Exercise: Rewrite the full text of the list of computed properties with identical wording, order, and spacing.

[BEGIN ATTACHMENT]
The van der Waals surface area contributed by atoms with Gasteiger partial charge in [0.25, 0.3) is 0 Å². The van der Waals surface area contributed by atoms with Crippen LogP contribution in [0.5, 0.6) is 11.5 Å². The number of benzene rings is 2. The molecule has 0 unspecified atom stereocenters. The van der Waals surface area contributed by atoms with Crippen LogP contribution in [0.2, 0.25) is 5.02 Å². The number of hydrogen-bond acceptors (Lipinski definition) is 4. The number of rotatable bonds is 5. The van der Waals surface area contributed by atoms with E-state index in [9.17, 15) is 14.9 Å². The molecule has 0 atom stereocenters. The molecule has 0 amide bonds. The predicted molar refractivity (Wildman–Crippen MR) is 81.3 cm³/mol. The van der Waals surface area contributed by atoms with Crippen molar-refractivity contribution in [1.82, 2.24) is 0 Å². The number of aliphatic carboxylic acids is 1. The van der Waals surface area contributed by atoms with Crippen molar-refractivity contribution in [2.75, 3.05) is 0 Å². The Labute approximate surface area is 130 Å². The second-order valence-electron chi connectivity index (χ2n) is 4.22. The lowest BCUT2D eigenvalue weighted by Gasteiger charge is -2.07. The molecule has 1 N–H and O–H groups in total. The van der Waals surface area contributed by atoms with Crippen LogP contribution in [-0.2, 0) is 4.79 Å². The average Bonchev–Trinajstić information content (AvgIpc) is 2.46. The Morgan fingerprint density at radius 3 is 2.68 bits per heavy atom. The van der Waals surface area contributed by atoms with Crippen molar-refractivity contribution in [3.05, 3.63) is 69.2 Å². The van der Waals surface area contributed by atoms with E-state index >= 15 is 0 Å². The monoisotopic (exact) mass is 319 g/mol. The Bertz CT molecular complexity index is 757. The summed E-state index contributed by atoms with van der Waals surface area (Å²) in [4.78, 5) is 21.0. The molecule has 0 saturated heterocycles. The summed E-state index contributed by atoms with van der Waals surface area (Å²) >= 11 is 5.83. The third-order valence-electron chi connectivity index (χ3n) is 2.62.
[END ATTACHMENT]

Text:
The van der Waals surface area contributed by atoms with Gasteiger partial charge in [0.25, 0.3) is 0 Å². The van der Waals surface area contributed by atoms with Crippen LogP contribution in [0.5, 0.6) is 11.5 Å². The number of benzene rings is 2. The molecule has 0 unspecified atom stereocenters. The van der Waals surface area contributed by atoms with Crippen LogP contribution in [0.2, 0.25) is 5.02 Å². The number of hydrogen-bond acceptors (Lipinski definition) is 4. The number of rotatable bonds is 5. The van der Waals surface area contributed by atoms with E-state index in [9.17, 15) is 14.9 Å². The molecule has 0 atom stereocenters. The molecule has 0 amide bonds. The predicted molar refractivity (Wildman–Crippen MR) is 81.3 cm³/mol. The van der Waals surface area contributed by atoms with Crippen molar-refractivity contribution in [1.82, 2.24) is 0 Å². The number of aliphatic carboxylic acids is 1. The van der Waals surface area contributed by atoms with Crippen molar-refractivity contribution in [2.75, 3.05) is 0 Å². The Labute approximate surface area is 130 Å². The second-order valence-electron chi connectivity index (χ2n) is 4.22. The lowest BCUT2D eigenvalue weighted by Gasteiger charge is -2.07. The molecule has 1 N–H and O–H groups in total. The van der Waals surface area contributed by atoms with Crippen LogP contribution in [-0.2, 0) is 4.79 Å². The average Bonchev–Trinajstić information content (AvgIpc) is 2.46. The Morgan fingerprint density at radius 3 is 2.68 bits per heavy atom. The van der Waals surface area contributed by atoms with Crippen molar-refractivity contribution in [3.05, 3.63) is 69.2 Å². The van der Waals surface area contributed by atoms with E-state index >= 15 is 0 Å². The monoisotopic (exact) mass is 319 g/mol. The Bertz CT molecular complexity index is 757. The summed E-state index contributed by atoms with van der Waals surface area (Å²) in [4.78, 5) is 21.0. The molecule has 0 saturated heterocycles. The summed E-state index contributed by atoms with van der Waals surface area (Å²) >= 11 is 5.83. The third-order valence-electron chi connectivity index (χ3n) is 2.62.